Why did you choose graduate school at IUPUI?
After completing my undergraduate and master’s degrees at Indiana University Bloomington and Indianapolis, I chose to pursue my Ph.D. at Indiana University School of Medicine (IUSM) because of the excellent research opportunities and the possibility of continuing my graduate studies while maintaining my work at Lilly.
What has been your favorite academic accomplishment since you’ve been here?
I developed a humanized mouse model for peanut allergy, which was critical to evaluate the efficacy of an allergen-specific inhibitor. Using this model, I demonstrated that the inhibitor can prevent IgE-mediated anaphylaxis and prevent mast cell activation after allergen exposure. A manuscript describing the model and these findings is now in revision at a high impact journal. I am very proud to be part of this effort to help improve the quality of life for peanut allergy patients, and I am excited to learn about the inhibitor's efficacy in human clinical trials.
I also generated exciting data through my work on an animal model of multiple sclerosis that could help reveal therapeutic targets for autoimmune inflammatory diseases and neuroinflammation.
My other favorite academic accomplishments are winning the abstract trainee award to attend the American Association of Immunologists for the last three years, receiving the Federation of American Societies for Experimental Biology (FASEB) Travel Award to attend the FASEB Neuroimmunology conference, and receiving an IUPUI Travel Fellowship. I have enjoyed the opportunities to learn and network by attending and presenting at these conferences.
What do you enjoy most about life in Indianapolis?
What I like most about Indianapolis is the people. Through my work at Lilly and studies at IUSM, I have met great colleagues and friends who are very friendly, supportive, and always willing to help. I enjoy spending time with them exploring the city.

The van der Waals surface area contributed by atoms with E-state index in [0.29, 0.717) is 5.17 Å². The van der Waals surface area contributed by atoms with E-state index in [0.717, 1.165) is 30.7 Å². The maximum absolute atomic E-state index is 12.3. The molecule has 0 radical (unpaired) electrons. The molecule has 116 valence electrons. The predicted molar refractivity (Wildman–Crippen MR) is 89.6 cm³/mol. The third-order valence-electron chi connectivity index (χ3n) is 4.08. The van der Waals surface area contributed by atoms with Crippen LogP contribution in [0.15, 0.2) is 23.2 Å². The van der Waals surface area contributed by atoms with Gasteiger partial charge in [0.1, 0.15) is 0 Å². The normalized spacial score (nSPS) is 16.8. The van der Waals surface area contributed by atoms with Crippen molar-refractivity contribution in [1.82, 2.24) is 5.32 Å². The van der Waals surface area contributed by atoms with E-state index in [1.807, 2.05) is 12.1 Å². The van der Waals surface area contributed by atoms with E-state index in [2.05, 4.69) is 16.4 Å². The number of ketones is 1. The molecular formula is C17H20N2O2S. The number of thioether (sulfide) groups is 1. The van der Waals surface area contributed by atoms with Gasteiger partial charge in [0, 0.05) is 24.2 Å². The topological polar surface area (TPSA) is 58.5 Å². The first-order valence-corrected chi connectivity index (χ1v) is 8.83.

Please provide some details about your work/research as a graduate student and/or any activities you are involved in.
My main Ph.D. project at the laboratory of Dr. Mark Kaplan focuses on defining the function of signaling and transcription factor STAT4 during the development of experimental autoimmune encephalomyelitis (EAE), an animal model of multiple sclerosis. I used conditional knockout mice to examine STAT4 function in various immune populations including T cells, myeloid cells, and dendritic cells. I demonstrated that STAT4 in dendritic cells is required for the development of the disease. Through different sets of adoptive transfer experiments, I further defined the role of STAT4 and interleukin-23 (IL-23) signaling in dendritic cells and how this signaling modulates disease development. I have ongoing experiments to define STAT4 regulated genes in EAE. Additionally, I performed a transcriptome analysis approach using publicly available gene expression data to define STAT4 target genes in dendritic cells in multiple sclerosis patients and how these genes regulate disease induction to examine if the findings in mice translate to humans.